Today let’s focus on a woman of the Bible from Exodus 2 to continue our on-and-off focus about worry. This woman is Jochebed and she had a lot to worry about. 
She had given birth to a son. Normally a wonderful joy, it actually rang the death bell for the child because Pharaoh had ordered that all sons born to the Hebrew people should be killed. Jochebed must have been on pins and needles in caring for the child for three months after his birth. If he cried, she had to shush him, else someone would hear him. When she nursed him and he made gurgling sounds of satisfaction, could she still whisper back her love without fearing someone would hear her? How about other Hebrew wives whose own sons had been killed? Did she fear that they would report her out of their own jealousy in their grief? 
She must have looked over her shoulder a thousand times, wondering who was watching her as she took care of Moses and brought him out of his hiding place to nurse him and care for him. And it wasn’t for Moses’ sake alone that she feared, but in disobeying the Pharaoh, her own life was in danger. A double worry!
Edith Deen muses, “How Jochebed managed to save her son from Pharaoh’s edict during the first three months of Moses’ life is not recorded. We can imagine she might have hidden him in a donkey stable or a storage room where she kept clay jars filled with grain, peppercorns, onions, bread, dates, and other foods. But after he became three months old, she knew she could no longer take the risk of hiding him.” (pg 51, All of the Women of the Bible)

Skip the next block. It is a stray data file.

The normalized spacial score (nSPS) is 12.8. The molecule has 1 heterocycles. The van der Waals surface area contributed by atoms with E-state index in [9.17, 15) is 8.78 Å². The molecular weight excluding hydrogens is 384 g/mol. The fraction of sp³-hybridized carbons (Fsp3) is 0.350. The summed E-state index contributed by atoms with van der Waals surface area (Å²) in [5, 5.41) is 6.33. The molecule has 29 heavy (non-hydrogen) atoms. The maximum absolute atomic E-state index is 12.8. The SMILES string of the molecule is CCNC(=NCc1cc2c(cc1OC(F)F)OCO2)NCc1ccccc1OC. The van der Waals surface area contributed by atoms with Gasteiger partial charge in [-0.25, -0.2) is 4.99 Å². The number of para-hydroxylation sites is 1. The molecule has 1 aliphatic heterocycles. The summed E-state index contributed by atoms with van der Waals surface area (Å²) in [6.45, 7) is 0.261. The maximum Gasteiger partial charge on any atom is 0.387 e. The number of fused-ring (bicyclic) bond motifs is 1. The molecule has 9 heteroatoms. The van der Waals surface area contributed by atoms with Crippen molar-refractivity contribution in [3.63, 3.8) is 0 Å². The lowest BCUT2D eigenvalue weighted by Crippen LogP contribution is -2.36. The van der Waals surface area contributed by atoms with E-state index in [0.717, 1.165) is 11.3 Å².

If we didn’t know the end of the story, any of us would be biting our fingernails wondering and fretting, “What will happen to Moses?” Without her faith in God, Jochebed wouldn’t have done such a courageous thing like hiding him. Even with her faith in God, she must have been scared to send him floating on the Nile River with no guarantee for the child’s protection. As she planned the idea of preparing the basket for its little bundle, I can only imagine the fearful thoughts swirling in her mind.
I just know he’ll wiggle and cry. The basket will tip over and he’ll be drowned.
I just know he’ll be discovered by a soldier who will kill him immediately.
I just know the river will sweep him downstream and we’ll never know what happened to him.
I just know the Princess will call the soldiers to have Moses killed.
I just know the crocodiles will eat him.
I just know…
Did Jochebed have such thoughts? Most mothers would have, yet she must have felt God was guiding her to take such a bold move. She didn’t just worry, wonder and fret; she took action as God led. She carefully arranged for Pharaoh’s daughter to find the baby in the river, and yet wasn’t the Princess the most dangerous person who could have possibly found him? Pharaoh’s daughter must have believed her father’s rhetoric about the destruction the Hebrew male children would bring Egypt: they were going to multiply and wipe out the Egyptians. Regardless, Jochebed put aside her worry and followed God’s plan, though it was the most outrageous plan there was: putting the child right into the enemy’s hands.
We know God brought something good out of her obedience: a deliverer for the Israelites and the founding of a great nation. We want to be like Jochebed and we can be! 
One way is to pay attention when we’re saying, “I just know…” and it’s followed by some kind of worry. And chances are, we don’t really know! Our worry has taken over. 
Like Jochebed, obey God regardless of your “I just know…” and see God work to bring glory to His Name.